The location of the port also runs contrary to a 2002 directive of the Ministry of Environment, based on the government of India's National Wildlife Action Plan, that a radius of 10 km. from all existing parks and sanctuaries be declared 'eco-sensitive areas' and large-scale industrial development be kept away from these areas. Additionally, the central government's own guidelines for industries ask that they be located at least 25 km. away from ecologically sensitive areas.
There are two ongoing legal issues pertaining to Dhamra. The first, a petition filed by the Wildlife Society of Orissa in the Orissa High Court, pending since 2000. The other is a petition filed before the Central Empowered Committee (CEC) of the Supreme Court that is yet to come up for hearing. Further, in its 2004 report, the CEC had recommended that the port be shifted to an alternative site due to its proximity to the Gahirmatha Marine Sanctuary and the turtle nesting ground.
The project's main proponents are now Tata Steel, part of the Tata Group, one of India's largest industrial houses. Larsen and Toubro signed an agreement in October 2004 for the construction of the Dhamra port with Tata Steel. The Industrial Development Bank of India (IDBI) is the main funding agency supporting the Dhamra project.
Critique of the Dhamra Environment Impact Assessment
The only Environment Impact Assessment (EIA) report prepared for the project was in 1997, and it has been exposed as fundamentally flawed, as it lacks any analysis of impacts on turtles, port site ecology, hazard analysis and emergency plan.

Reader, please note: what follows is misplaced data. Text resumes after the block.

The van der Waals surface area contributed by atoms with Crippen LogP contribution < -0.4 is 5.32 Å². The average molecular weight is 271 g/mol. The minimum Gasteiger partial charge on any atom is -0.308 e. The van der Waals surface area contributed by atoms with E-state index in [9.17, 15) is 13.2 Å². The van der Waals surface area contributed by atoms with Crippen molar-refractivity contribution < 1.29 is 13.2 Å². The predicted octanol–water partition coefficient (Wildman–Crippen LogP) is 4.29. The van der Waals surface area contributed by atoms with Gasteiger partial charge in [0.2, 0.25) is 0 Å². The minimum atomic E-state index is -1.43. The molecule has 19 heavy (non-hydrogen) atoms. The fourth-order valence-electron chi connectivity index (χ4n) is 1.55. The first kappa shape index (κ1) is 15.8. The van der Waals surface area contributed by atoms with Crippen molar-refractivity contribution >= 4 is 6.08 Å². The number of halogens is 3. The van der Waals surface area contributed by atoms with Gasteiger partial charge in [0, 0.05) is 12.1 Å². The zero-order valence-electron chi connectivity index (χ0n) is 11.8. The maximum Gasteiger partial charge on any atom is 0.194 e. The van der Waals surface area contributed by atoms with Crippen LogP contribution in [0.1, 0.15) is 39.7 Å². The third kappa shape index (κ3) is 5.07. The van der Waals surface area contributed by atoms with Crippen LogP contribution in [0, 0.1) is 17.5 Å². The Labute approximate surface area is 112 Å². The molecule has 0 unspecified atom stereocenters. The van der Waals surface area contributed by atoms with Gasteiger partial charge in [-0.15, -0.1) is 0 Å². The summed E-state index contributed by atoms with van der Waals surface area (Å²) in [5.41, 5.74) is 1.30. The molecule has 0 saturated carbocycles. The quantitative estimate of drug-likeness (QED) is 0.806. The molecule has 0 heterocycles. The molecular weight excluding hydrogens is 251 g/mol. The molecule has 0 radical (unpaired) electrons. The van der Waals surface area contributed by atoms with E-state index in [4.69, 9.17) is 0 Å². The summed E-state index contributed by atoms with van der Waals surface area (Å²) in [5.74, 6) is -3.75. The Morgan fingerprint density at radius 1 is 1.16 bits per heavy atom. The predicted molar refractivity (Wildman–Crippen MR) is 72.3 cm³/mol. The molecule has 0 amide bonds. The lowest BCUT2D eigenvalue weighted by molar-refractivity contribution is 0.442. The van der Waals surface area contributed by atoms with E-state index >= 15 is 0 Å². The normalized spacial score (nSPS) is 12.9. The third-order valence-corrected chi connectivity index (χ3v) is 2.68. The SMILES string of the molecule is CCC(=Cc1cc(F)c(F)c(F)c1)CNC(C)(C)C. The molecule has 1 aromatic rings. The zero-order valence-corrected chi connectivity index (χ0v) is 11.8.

Greenpeace's scientific critique of the EIA reinforces the need for the assessment to be repeated and reworked
Biodiversity Assessment Study of the port site and surrounding area
On June 8, 2007, Greenpeace released a scientific report prepared by the North Orissa University, that unequivocally establishes presence of turtles in the offshore waters off the port site area. The study makes the case that there is need for abundant caution, besides highlighting the significance of the Dhamra mud-flat area as an ecosystem and all that it sustains. TATAs have always maintained that they will reconsider the port, if the evidence of turtles in the area is established. In addition, there are other significant findings, such as that the mudflats (actual port site) are a mating and nesting ground for Horseshoe crabs. Additionally, a rare species of frog F. cancrivora (never before recorded in mainland India) and a species of snake recorded only once before on
the Indian mainland have also been discovered in this area. On the basis of these findings, a coalition of groups are calling on the company to walk the talk, and keep their commitments. Incidentally TATA Steel is a member in the Global compact, which binds them to the precautionary principle, rather than adopting a position of mitigating impacts.